Jeff Gordon fined for retaliation after NASCAR crash

Bowyer vs. Gordon

Credit: Getty Images for NASCAR

Clint Bowyer, driver of the #15 5-hour Energy Toyota, and Jeff Gordon, driver of the #24 DuPont Chevrolet, collide on track during the NASCAR Sprint Cup Series AdvoCare 500 at Phoenix International Raceway on November 11, 2012. (Photo by Tom Pennington/Getty Images for NASCAR)

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by GEORGE RIBA

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WFAA

Posted on November 12, 2012 at 8:32 PM

FORT WORTH — When Clint Bowyer bumped Jeff Gordon in Phoenix on Sunday, sending him into the wall, it didn't take long for Gordon to retaliate.

What followed was a brawl that may that has put the focus on NASCAR for all the wrong reasons.

"The fans that don't care for the sport are going to point fingers and say, 'look at those rednecks,'" said Eddie Gossage, president of Texas Motor Speedway. "The truth is, it happens in every play in the NFL, hockey and baseball — we see bench-clearing brawls. It’s nothing unusual. Sports is emotional, and these things happen."

On Monday, Gordon was fined $100,000, docked 25 driver’s points and placed on probation until the end of the year.

"They've got to do that; they've got to do it, and just like I’ve got to do what I’ve got to do," Gordon said after he took Bowyer out on Sunday.

Is it over between the two? "Just have to see," Bowyer said.

There are those who feel Sunday's fight is taking away from a great race for the championship between Brad Keselowski and Jimmie Johnson. But with the focus on bad feelings between Gordon and Bowyer, some say that might not be such a bad thing for NASCAR after all.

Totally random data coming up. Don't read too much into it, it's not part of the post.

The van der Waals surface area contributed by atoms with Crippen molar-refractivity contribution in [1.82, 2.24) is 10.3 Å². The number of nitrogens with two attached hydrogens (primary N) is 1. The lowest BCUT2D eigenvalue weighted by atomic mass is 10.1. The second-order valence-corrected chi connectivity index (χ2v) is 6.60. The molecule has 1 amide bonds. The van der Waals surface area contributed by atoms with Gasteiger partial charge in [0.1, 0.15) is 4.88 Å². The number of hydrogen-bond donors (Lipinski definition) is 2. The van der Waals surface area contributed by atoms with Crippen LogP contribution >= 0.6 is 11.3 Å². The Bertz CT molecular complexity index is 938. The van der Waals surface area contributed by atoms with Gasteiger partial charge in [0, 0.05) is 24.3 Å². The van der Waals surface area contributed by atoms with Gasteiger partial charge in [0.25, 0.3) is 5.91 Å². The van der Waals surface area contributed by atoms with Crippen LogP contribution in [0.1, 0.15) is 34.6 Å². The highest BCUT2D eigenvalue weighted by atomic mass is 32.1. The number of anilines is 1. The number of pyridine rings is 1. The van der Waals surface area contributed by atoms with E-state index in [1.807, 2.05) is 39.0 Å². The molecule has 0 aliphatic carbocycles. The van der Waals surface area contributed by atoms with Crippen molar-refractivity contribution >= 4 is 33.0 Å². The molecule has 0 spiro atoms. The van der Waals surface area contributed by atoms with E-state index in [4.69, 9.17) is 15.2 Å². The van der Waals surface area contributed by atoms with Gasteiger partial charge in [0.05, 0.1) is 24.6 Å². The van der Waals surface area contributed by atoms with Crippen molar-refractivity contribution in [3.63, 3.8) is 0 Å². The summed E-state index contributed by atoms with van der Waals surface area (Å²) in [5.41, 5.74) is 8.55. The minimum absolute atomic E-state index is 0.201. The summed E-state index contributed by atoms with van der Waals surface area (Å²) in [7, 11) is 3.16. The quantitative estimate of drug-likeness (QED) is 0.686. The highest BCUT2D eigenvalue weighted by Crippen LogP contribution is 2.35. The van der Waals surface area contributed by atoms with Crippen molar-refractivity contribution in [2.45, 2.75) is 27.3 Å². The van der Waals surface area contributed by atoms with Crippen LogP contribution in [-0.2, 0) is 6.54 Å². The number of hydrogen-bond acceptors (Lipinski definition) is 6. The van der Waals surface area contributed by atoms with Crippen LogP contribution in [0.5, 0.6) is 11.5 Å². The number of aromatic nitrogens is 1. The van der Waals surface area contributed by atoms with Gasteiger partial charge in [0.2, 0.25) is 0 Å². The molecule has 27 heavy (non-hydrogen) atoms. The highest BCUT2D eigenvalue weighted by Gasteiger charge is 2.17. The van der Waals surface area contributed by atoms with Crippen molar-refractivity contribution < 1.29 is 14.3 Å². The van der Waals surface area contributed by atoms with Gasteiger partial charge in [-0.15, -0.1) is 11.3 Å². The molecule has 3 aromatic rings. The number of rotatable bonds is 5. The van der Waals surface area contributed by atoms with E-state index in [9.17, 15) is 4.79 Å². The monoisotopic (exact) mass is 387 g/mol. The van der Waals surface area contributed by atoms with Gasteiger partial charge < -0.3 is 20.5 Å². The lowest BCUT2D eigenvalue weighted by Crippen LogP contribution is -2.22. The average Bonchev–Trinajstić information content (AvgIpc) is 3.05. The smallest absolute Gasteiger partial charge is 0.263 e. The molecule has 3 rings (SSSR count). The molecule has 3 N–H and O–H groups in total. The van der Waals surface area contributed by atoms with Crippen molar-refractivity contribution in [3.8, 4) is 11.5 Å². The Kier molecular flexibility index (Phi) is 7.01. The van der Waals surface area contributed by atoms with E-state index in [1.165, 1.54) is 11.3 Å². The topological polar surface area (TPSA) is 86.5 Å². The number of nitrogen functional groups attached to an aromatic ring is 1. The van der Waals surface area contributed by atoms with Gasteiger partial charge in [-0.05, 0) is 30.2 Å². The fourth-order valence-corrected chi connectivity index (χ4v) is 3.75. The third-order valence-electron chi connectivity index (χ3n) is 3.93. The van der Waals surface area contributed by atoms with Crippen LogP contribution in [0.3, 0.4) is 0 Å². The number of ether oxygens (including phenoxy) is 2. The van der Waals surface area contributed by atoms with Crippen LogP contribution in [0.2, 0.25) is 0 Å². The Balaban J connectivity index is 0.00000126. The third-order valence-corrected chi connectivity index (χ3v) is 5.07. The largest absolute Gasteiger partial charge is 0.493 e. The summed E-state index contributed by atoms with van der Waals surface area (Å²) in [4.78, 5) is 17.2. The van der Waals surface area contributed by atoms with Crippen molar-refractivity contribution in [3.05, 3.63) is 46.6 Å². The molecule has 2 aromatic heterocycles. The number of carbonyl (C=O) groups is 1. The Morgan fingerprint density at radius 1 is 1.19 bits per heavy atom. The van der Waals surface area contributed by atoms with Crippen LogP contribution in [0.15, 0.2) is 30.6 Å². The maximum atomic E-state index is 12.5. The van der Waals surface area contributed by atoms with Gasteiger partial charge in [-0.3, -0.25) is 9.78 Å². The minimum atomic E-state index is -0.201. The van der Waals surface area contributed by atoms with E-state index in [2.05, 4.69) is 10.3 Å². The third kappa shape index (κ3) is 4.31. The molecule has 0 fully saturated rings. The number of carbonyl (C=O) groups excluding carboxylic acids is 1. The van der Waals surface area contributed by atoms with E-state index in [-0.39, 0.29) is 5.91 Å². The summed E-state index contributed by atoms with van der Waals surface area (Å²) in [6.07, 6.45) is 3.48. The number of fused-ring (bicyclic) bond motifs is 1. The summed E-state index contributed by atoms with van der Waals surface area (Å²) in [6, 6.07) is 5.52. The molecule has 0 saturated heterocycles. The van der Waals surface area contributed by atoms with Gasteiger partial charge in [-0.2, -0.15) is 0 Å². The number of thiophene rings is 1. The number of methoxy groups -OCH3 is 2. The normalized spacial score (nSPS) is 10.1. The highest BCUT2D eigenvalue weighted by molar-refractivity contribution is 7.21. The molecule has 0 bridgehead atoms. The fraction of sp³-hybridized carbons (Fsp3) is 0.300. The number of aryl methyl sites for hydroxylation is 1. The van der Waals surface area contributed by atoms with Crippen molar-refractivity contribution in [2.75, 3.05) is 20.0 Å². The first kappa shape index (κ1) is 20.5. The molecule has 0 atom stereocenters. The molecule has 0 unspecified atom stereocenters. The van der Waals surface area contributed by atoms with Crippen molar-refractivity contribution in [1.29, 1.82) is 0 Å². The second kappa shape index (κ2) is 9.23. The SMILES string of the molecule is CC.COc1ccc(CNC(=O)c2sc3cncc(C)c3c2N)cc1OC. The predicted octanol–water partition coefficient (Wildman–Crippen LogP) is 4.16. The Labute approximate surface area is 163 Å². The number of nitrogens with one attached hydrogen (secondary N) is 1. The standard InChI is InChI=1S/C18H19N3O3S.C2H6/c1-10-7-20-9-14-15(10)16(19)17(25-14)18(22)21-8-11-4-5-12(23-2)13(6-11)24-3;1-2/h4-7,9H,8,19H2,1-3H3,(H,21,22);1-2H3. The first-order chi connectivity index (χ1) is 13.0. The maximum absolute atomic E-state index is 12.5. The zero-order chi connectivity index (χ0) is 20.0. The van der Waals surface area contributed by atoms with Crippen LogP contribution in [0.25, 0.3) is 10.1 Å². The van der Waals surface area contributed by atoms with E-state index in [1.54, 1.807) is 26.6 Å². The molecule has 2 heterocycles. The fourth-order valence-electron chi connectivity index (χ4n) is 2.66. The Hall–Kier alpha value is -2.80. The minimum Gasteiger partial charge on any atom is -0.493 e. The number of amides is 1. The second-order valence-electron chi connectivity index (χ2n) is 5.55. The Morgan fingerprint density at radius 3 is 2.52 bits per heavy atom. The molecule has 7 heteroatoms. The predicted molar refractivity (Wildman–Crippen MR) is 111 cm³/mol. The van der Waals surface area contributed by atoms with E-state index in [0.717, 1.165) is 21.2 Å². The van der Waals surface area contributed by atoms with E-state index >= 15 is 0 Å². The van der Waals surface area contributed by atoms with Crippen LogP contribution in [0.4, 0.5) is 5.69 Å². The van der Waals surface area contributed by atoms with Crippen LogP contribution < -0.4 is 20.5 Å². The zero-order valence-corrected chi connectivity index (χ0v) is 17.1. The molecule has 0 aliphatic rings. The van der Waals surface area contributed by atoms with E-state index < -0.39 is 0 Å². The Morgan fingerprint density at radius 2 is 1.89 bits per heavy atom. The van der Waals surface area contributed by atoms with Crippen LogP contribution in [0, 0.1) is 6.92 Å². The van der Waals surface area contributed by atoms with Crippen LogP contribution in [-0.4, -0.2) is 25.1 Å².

"I kind of had brain freeze," Gossage said. "The staff ran to the office and faxed a 57-page plan to next race, Homestead, Florida: 'Here's what you should do to capitalize on this thing.' All I know is, I wish I had the next race on the schedule. They’re taking this Wild Asphalt Circus thing to a whole different level."

Gossage has had first hand experience with fisticuffs at Texas Motor Speedway.

In 1997, A.J. Foyt decked Arie Luyendyk in the victory lane. Foyt thought his driver won when Luyendyk actually did.

Last year, Kyle Busch intentionally wrecked Ron Hornaday. Busch was pulled immediately and could not race in the next two events.

Two years ago, NASCAR adopted a "have at it" rule as long as long as drivers didn't put each other in danger. But that was dropped when Dan Weldon died in a fiery crash in the Indy Racing League series one year ago this week.

Kevin Harvick — who has had a few fights of his own — said NASCAR should have more fights.

"It's what has made NASCAR what it is," he said.

E-mail griba@wfaa.com

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